Dr Anthony Adofo Ofosu, the Deputy Director General, GHS, said this at the launch of “Zero malaria starts with me” campaign in Accra.  The launch coincided with a sensitisation programme by the African Media and Malaria Research Network (AMMRN), the National Malaria Control Programme and the Speak Up African Organisation. The Deputy Director General said “It is the belief of the GHS that with effective engagement…we will be able to eradicate malaria from the country in the near future.”

Mass radical treatment of a group of foreign workers to mitigate the risk of re-establishment of malaria in Sri Lanka

Following malaria elimination, Sri Lanka was free from indigenous transmission for six consecutive years, until the first introduced case was reported in December 2018. The source of transmission (index case) was a member of a group of 32 migrant workers from India and the location of transmission was their residence reporting a high prevalence of the primary vector for malaria. Despite extensive vector control the situation was highly susceptible to onward transmission if another of the group developed malaria. Therefore, Mass Radical Treatment (MRT) of the group of workers for Plasmodium vivax malaria was undertaken to mitigate this risk.

The workers were screened for malaria by microscopy and RDT, their haemoglobin level assessed, and tested for Glucose 6 phosphate dehydrogenase deficiency (G6PD) using the Care Start RDT and Brewers test prior to treatment with chloroquine (CQ) 25 mg/kg body weight (over three days) and primaquine (PQ, based on G6PD test results) (0.25 mg/kg/day bodyweight for 14 days) following informed consent. All were monitored for adverse events. None of the foreign workers were parasitaemic at baseline screening.

Mass treatment may be an option in prevention of reintroduction settings for groups of migrants who are likely to be carrying latent malaria infections, and resident in areas of high receptivity. However, in the case of Plasmodium vivax and Plasmodium ovale, a more reliable and affordable point-of-care test for G6PD activity would be required. Most countries which are eliminating malaria now are in the tropical zone and face considerable and similar risks of malaria re-introduction due to massive labour migration between them and neighbouring countries. Regional elimination of malaria should be the focus of global strategy if malaria elimination from countries is to be worthwhile and sustainable.

Managing intermittent preventive treatment of malaria in pregnancy challenges: an ethnographic study of two Ghanaian administrative regions

Malaria in pregnancy (MiP) is an important public health problem across sub-Saharan Africa. The package of measures for its control in Ghana in the last 20 years include regular use of long-lasting insecticide-treated bed nets (LLINs), directly-observed administration (DOT) of intermittent preventive treatment with sulfadoxine-pyrimethamine (IPTp-SP) and prompt and effective case management of MiP. Unfortunately, Ghana like other sub-Saharan African countries did not achieve the reset Abuja targets of 100% of pregnant women having access to IPTp and 100% using LLINs by 2015.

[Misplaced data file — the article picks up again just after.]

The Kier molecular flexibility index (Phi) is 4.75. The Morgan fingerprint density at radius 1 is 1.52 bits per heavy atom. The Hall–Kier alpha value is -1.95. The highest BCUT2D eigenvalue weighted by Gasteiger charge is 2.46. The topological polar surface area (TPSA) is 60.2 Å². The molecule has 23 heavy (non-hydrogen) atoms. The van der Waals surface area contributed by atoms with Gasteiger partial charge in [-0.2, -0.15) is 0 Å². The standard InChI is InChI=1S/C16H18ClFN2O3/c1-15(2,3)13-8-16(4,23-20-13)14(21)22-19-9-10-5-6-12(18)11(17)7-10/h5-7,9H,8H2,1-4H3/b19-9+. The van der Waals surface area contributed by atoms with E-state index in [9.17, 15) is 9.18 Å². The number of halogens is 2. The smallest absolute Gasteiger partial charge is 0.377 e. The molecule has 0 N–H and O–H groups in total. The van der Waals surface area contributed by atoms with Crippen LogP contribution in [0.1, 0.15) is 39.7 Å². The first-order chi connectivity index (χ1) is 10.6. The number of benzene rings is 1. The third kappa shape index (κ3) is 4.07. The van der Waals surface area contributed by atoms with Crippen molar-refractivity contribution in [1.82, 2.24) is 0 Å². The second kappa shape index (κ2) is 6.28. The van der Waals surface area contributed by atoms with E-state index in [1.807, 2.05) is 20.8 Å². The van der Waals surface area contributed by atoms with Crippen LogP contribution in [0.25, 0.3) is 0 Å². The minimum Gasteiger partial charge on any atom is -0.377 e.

This ethnographic study explored how healthcare managers dealt with existing MiP policy implementation challenges and the consequences on IPTp-SP uptake and access to maternal healthcare. Healthcare managers addressed frequent stock-outs of malaria programme drugs and supplies from the National Malaria Control Programme and delayed reimbursement from the NHIS, by instituting co-payment, rationing and prescribing drugs for women to buy from private pharmacies.

Some clients did not receive the recommended 5?+?doses of SP, others did not obtain LLINs early and some did not obtain treatment for MiP. Healthcare providers felt frustrated whenever they could not provide comprehensive care to women who could not afford comprehensive maternal and MiP care. For Ghana to achieve her goal of controlling MiP, the Ministry of Health and other supporting institutions need to ensure prompt reimbursement of funds, regular supply of programme drugs and medical supplies to public, faith-based and private health facilities.

Malaria prevention program continuation in Guinea

CRS Guinea is the Principal Recipient (PR) in Malaria prevention program continuation grant by the Global Fund for the new cycle of funding (NFM) (January 2021-December 2023). Community health is a top priority of the Ministry of Health as a primary strategy to increase accessibility and coverage to basic health services. Under the new Global Fund grant, the community health component will be expanded to six districts, in addition to two pilot districts, Kindia and Telimele. CRS will also support coordination with other donors, including World Bank, UNICEF, Gavi, European Union and the Guinea Ministry of Health to implement the national community health strategy in 12 health districts supported by Global Fund malaria project.

The United States and Mali Celebrate 60 Years of Friendship and Partnership

Thirty years ago, our National Institutes of Health created a Malaria Research and Training Center, which is now a component of the International Center for Excellence in Research in Mali. Until today, it serves as a reference center with over 700 Malian scientists and support staff who work on malaria and other infectious diseases. Together, we have dropped malaria prevalence rates in Mali by an astounding 60 percent since 2012.


Ivermectin &Larvicide &MDA &Vaccine &Zero Malaria Bill Brieger | 25 Apr 2019